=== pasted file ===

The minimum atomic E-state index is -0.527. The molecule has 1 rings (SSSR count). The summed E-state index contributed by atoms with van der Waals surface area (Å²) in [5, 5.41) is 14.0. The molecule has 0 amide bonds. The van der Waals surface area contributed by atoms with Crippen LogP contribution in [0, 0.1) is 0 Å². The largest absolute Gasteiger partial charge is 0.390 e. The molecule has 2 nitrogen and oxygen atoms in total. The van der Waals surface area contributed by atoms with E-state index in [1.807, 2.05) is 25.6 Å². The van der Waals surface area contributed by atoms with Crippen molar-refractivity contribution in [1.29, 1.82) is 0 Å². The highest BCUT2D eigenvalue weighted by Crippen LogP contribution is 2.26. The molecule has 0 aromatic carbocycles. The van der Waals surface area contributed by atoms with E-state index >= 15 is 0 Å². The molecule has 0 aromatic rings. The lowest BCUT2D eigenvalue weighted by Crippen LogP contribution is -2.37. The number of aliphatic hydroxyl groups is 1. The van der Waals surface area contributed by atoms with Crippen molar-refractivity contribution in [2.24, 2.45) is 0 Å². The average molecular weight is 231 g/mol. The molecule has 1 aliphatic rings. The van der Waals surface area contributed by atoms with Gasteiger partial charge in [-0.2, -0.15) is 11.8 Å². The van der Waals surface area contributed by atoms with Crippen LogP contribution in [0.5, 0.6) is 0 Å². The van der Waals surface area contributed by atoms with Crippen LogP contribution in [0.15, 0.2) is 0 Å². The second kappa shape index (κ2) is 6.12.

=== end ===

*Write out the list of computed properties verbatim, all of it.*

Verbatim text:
The minimum atomic E-state index is -0.527. The molecule has 1 rings (SSSR count). The summed E-state index contributed by atoms with van der Waals surface area (Å²) in [5, 5.41) is 14.0. The molecule has 0 amide bonds. The van der Waals surface area contributed by atoms with Crippen LogP contribution in [0, 0.1) is 0 Å². The largest absolute Gasteiger partial charge is 0.390 e. The molecule has 2 nitrogen and oxygen atoms in total. The van der Waals surface area contributed by atoms with E-state index in [1.807, 2.05) is 25.6 Å². The van der Waals surface area contributed by atoms with Crippen molar-refractivity contribution in [1.29, 1.82) is 0 Å². The highest BCUT2D eigenvalue weighted by Crippen LogP contribution is 2.26. The molecule has 0 aromatic carbocycles. The van der Waals surface area contributed by atoms with E-state index >= 15 is 0 Å². The molecule has 0 aromatic rings. The lowest BCUT2D eigenvalue weighted by Crippen LogP contribution is -2.37. The number of aliphatic hydroxyl groups is 1. The van der Waals surface area contributed by atoms with Crippen molar-refractivity contribution in [2.24, 2.45) is 0 Å². The average molecular weight is 231 g/mol. The molecule has 1 aliphatic rings. The van der Waals surface area contributed by atoms with Gasteiger partial charge in [-0.2, -0.15) is 11.8 Å². The van der Waals surface area contributed by atoms with Crippen LogP contribution in [0.5, 0.6) is 0 Å². The van der Waals surface area contributed by atoms with Crippen LogP contribution in [0.15, 0.2) is 0 Å². The second kappa shape index (κ2) is 6.12.